- Journal Article
Rights / licenseCreative Commons Attribution 4.0 International
Cloud computing offers easy and economical access to computational capacity at a scale that had previously been available to only the largest research institutions. To take advantage, large biological datasets are increasingly analyzed on various cloud computing platforms, using public, private and hybrid clouds1 with the aid of workflow systems. When employed in global projects, such systems must be flexible in their ability to operate in different environments, including academic clouds, to allow researchers to bring their computational pipelines to the data, especially in cases where the raw data themselves cannot be moved. The recently developed cloud-based scientific workflow frameworks Nextflow2, Toil3 and GenomeVIP4 focus their support largely on individual commercial cloud computing environments—mostly Amazon Web Services—and lack complete functionality for other major providers. This limits their use in studies that require multi-cloud operation due to practical and regulatory requirements5,6. Butler, in contrast, provides full support for operation on OpenStack-based commercial and academic clouds, Amazon Web Services, Microsoft Azure and Google Compute Platform, and can thus enable international collaborations involving the analysis of hundreds of thousands of samples where distributed cloud-based computation is pursued in different jurisdictions5,6,7. Show more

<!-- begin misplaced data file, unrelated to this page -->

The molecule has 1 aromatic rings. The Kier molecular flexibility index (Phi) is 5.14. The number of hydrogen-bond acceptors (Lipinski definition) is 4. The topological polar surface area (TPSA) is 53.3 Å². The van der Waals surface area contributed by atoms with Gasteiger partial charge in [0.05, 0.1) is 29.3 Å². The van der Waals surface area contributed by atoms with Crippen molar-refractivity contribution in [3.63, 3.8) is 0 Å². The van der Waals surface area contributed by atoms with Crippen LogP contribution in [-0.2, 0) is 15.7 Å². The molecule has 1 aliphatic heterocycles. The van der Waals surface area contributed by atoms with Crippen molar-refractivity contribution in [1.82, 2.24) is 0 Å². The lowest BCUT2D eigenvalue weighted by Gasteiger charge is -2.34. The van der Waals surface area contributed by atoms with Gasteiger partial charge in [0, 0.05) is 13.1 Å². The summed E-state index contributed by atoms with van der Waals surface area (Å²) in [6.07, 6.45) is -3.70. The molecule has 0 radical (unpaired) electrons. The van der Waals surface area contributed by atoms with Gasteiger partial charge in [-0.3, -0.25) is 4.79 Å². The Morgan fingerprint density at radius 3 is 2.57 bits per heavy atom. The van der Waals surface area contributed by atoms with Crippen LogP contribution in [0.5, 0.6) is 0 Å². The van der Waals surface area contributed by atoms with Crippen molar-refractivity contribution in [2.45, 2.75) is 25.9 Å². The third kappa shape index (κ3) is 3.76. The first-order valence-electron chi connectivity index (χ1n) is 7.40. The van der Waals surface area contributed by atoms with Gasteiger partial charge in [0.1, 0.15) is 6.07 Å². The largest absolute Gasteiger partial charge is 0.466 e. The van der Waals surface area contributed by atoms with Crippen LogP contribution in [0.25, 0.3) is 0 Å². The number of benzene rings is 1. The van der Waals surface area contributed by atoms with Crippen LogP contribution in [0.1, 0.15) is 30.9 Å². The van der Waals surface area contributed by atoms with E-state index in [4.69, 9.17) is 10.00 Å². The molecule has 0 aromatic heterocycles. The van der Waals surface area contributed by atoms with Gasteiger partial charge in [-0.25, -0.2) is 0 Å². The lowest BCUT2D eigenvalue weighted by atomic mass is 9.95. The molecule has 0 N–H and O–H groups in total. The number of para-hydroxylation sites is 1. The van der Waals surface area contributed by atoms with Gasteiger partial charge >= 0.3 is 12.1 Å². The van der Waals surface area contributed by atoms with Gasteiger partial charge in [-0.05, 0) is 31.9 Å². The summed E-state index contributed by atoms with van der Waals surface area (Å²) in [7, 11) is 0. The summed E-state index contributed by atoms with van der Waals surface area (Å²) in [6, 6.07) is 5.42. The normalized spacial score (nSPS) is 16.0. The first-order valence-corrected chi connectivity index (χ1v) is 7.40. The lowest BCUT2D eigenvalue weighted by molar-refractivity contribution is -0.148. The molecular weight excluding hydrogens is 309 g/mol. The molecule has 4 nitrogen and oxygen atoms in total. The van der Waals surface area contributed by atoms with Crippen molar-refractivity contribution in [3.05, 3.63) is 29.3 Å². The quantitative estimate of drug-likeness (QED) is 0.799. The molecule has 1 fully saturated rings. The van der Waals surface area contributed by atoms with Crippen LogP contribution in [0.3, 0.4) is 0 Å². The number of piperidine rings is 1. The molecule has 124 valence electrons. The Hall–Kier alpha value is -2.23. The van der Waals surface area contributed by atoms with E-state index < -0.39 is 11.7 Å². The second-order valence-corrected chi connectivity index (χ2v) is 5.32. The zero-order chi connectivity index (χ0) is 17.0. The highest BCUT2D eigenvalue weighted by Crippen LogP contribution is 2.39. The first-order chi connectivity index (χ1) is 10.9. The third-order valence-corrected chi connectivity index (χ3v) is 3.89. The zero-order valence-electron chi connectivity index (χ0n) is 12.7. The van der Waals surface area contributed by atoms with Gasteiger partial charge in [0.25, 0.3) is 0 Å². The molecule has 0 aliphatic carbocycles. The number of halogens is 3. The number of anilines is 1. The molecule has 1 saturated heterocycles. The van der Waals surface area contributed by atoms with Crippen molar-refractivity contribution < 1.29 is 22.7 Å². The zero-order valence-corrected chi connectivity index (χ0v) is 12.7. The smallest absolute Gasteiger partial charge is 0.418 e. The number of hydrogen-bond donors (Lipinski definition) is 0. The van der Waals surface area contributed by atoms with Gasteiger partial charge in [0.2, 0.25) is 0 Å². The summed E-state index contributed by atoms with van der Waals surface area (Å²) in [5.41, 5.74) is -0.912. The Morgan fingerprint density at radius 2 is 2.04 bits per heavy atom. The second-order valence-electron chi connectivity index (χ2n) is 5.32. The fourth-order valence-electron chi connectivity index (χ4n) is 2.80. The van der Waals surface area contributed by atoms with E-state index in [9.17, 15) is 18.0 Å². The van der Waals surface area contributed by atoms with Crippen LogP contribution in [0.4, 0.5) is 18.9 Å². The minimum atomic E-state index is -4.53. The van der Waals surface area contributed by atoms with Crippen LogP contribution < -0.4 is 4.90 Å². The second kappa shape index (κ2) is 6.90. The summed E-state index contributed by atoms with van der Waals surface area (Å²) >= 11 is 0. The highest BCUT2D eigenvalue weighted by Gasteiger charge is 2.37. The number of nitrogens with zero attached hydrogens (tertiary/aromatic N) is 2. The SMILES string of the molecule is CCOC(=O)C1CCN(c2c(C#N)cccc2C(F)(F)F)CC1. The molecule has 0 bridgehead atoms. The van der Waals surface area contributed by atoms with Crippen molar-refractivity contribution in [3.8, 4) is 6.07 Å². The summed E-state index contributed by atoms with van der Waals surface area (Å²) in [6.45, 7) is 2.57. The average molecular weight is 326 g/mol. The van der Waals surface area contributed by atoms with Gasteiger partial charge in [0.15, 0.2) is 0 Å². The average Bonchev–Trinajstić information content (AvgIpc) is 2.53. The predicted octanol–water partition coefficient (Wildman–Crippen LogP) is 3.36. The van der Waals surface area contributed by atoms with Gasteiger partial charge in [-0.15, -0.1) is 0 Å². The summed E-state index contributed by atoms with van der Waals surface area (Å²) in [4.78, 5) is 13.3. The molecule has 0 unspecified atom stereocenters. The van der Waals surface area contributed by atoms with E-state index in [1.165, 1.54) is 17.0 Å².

Journal / seriesNature Biotechnology
Pages / Article No.
PublisherNature Publishing Group
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